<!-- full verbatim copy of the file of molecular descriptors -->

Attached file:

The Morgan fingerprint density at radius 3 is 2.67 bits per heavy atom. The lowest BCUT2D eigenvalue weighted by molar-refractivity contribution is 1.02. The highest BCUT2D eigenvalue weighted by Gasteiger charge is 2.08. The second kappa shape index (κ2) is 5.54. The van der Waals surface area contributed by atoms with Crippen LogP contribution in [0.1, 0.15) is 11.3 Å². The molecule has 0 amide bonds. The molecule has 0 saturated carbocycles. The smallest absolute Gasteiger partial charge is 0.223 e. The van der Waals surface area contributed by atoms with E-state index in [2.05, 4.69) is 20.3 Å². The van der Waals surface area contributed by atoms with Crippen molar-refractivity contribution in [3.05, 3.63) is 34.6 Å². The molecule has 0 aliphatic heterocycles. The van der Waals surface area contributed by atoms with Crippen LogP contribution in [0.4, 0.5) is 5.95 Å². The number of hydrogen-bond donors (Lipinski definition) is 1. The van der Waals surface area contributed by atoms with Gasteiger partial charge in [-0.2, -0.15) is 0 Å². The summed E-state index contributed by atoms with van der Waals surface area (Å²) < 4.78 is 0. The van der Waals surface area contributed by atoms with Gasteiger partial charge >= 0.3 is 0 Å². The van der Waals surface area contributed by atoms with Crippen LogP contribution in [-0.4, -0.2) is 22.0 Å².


The Morgan fingerprint density at radius 3 is 2.67 bits per heavy atom. The lowest BCUT2D eigenvalue weighted by molar-refractivity contribution is 1.02. The highest BCUT2D eigenvalue weighted by Gasteiger charge is 2.08. The second kappa shape index (κ2) is 5.54. The van der Waals surface area contributed by atoms with Crippen LogP contribution in [0.1, 0.15) is 11.3 Å². The molecule has 0 amide bonds. The molecule has 0 saturated carbocycles. The smallest absolute Gasteiger partial charge is 0.223 e. The van der Waals surface area contributed by atoms with E-state index in [2.05, 4.69) is 20.3 Å². The van der Waals surface area contributed by atoms with Crippen molar-refractivity contribution in [3.05, 3.63) is 34.6 Å². The molecule has 0 aliphatic heterocycles. The van der Waals surface area contributed by atoms with Crippen LogP contribution in [0.4, 0.5) is 5.95 Å². The number of hydrogen-bond donors (Lipinski definition) is 1. The van der Waals surface area contributed by atoms with Gasteiger partial charge in [-0.2, -0.15) is 0 Å². The summed E-state index contributed by atoms with van der Waals surface area (Å²) < 4.78 is 0. The van der Waals surface area contributed by atoms with Gasteiger partial charge >= 0.3 is 0 Å². The van der Waals surface area contributed by atoms with Crippen LogP contribution in [-0.4, -0.2) is 22.0 Å².